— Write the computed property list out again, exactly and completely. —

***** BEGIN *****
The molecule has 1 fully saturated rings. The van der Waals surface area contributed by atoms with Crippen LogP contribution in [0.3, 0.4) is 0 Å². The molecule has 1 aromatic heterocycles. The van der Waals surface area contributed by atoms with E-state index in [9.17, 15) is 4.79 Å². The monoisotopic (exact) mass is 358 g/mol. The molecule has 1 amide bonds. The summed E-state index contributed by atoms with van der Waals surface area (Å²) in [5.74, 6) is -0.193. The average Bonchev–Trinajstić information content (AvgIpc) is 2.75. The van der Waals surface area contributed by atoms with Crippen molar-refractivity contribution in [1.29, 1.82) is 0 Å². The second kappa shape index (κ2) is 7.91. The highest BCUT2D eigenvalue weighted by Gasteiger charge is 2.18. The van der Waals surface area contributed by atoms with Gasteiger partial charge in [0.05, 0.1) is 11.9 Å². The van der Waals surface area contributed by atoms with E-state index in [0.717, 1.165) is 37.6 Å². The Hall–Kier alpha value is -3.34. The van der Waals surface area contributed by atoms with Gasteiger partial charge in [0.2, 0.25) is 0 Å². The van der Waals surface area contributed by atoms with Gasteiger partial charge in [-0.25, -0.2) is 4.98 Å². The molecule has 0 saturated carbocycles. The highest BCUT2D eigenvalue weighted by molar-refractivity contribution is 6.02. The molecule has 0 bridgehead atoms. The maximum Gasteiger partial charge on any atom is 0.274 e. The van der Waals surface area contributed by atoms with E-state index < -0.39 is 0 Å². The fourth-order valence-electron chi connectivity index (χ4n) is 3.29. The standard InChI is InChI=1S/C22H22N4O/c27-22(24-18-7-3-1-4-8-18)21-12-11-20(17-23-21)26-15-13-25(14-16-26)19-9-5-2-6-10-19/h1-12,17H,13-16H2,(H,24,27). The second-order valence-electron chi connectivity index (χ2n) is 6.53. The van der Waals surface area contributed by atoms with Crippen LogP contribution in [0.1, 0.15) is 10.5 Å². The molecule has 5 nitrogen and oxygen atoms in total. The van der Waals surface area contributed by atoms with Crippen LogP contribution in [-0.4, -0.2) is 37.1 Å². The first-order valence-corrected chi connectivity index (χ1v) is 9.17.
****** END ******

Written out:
The molecule has 1 fully saturated rings. The van der Waals surface area contributed by atoms with Crippen LogP contribution in [0.3, 0.4) is 0 Å². The molecule has 1 aromatic heterocycles. The van der Waals surface area contributed by atoms with E-state index in [9.17, 15) is 4.79 Å². The monoisotopic (exact) mass is 358 g/mol. The molecule has 1 amide bonds. The summed E-state index contributed by atoms with van der Waals surface area (Å²) in [5.74, 6) is -0.193. The average Bonchev–Trinajstić information content (AvgIpc) is 2.75. The van der Waals surface area contributed by atoms with Crippen molar-refractivity contribution in [1.29, 1.82) is 0 Å². The second kappa shape index (κ2) is 7.91. The highest BCUT2D eigenvalue weighted by Gasteiger charge is 2.18. The van der Waals surface area contributed by atoms with Gasteiger partial charge in [0.05, 0.1) is 11.9 Å². The van der Waals surface area contributed by atoms with E-state index in [0.717, 1.165) is 37.6 Å². The Hall–Kier alpha value is -3.34. The van der Waals surface area contributed by atoms with Gasteiger partial charge in [0.2, 0.25) is 0 Å². The van der Waals surface area contributed by atoms with Gasteiger partial charge in [-0.25, -0.2) is 4.98 Å². The molecule has 0 saturated carbocycles. The highest BCUT2D eigenvalue weighted by molar-refractivity contribution is 6.02. The molecule has 0 bridgehead atoms. The maximum Gasteiger partial charge on any atom is 0.274 e. The van der Waals surface area contributed by atoms with E-state index < -0.39 is 0 Å². The fourth-order valence-electron chi connectivity index (χ4n) is 3.29. The standard InChI is InChI=1S/C22H22N4O/c27-22(24-18-7-3-1-4-8-18)21-12-11-20(17-23-21)26-15-13-25(14-16-26)19-9-5-2-6-10-19/h1-12,17H,13-16H2,(H,24,27). The second-order valence-electron chi connectivity index (χ2n) is 6.53. The van der Waals surface area contributed by atoms with Crippen LogP contribution in [0.1, 0.15) is 10.5 Å². The molecule has 5 nitrogen and oxygen atoms in total. The van der Waals surface area contributed by atoms with Crippen LogP contribution in [-0.4, -0.2) is 37.1 Å². The first-order valence-corrected chi connectivity index (χ1v) is 9.17.